TOKYO -- The emergency contraceptive morning-after pill could soon be available for prescription via online consultation only in limited circumstances, after a Ministry of Health, Labor and Welfare review panel accepted drafted revisions to guidelines June 10.
In the event that a patient cannot receive face-to-face consultations with medical professionals due to difficulty obtaining an appointment quickly or for mental health reasons, a prescription would be delivered by post without a physically present discussion. Because of set criteria in the accepted proposal, challenges remain in creating a framework to help people who need the medication.
Revisions to the medical payment system in fiscal 2018 first introduced the possibility of online consultation. But as a general rule, it forbids first-time diagnoses and prescription of medication by medical professionals online, meaning they must be done face-to-face.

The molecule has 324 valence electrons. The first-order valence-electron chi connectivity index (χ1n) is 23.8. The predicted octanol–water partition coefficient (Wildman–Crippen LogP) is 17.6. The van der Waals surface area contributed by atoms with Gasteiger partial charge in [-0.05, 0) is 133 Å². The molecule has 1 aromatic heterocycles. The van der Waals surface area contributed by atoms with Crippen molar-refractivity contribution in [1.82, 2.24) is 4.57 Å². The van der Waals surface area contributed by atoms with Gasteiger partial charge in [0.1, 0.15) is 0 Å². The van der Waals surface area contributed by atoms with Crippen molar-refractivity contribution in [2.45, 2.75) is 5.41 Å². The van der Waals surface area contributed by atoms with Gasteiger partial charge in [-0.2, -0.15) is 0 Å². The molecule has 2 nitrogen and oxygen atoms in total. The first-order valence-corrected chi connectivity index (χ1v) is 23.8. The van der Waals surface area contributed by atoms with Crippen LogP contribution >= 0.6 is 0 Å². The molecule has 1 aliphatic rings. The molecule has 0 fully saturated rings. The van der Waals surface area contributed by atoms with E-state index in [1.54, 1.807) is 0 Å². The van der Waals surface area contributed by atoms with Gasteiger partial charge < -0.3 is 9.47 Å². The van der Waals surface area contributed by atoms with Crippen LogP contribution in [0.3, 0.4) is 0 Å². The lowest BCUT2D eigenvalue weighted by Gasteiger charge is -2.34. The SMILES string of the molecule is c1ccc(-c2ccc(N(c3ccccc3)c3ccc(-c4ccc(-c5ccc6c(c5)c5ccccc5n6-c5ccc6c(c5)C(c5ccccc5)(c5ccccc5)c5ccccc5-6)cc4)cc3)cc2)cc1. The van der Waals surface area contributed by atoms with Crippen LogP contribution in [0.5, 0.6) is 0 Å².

Under the review panel's proposed changes, the drugs, which can reduce the chances of pregnancy by around 80% if taken within 72 hours after sexual intercourse, could be dispensed after online consultation beginning with the first time in exceptional circumstances. Acceptable circumstances cited by the panel include geographical factors, or if professionals at a consultation center for issues such as sexual abuse decide a patient would be mentally distressed by direct discussion with a doctor.
Only obstetricians and gynecologists, and doctors who have received specialized training would be authorized to distribute the contraceptives. To avoid the possibility of the drugs being resold, just one pill can be included in a prescription, which must be taken in front of a pharmacist. Additionally, doctors would seek an in-person follow-up appointment three weeks later to check if the pregnancy was successfully avoided.
Other first-time consultations that can be carried out solely online due to exceptional circumstances include smoking cessation services.
The health ministry intends to implement the amended guidelines as early as July, following a public comment procedure in which opinions from ordinary citizens will be canvassed on the proposed changes.
(Japanese original by Hiroyuki Harada, Lifestyle and Medical News Department)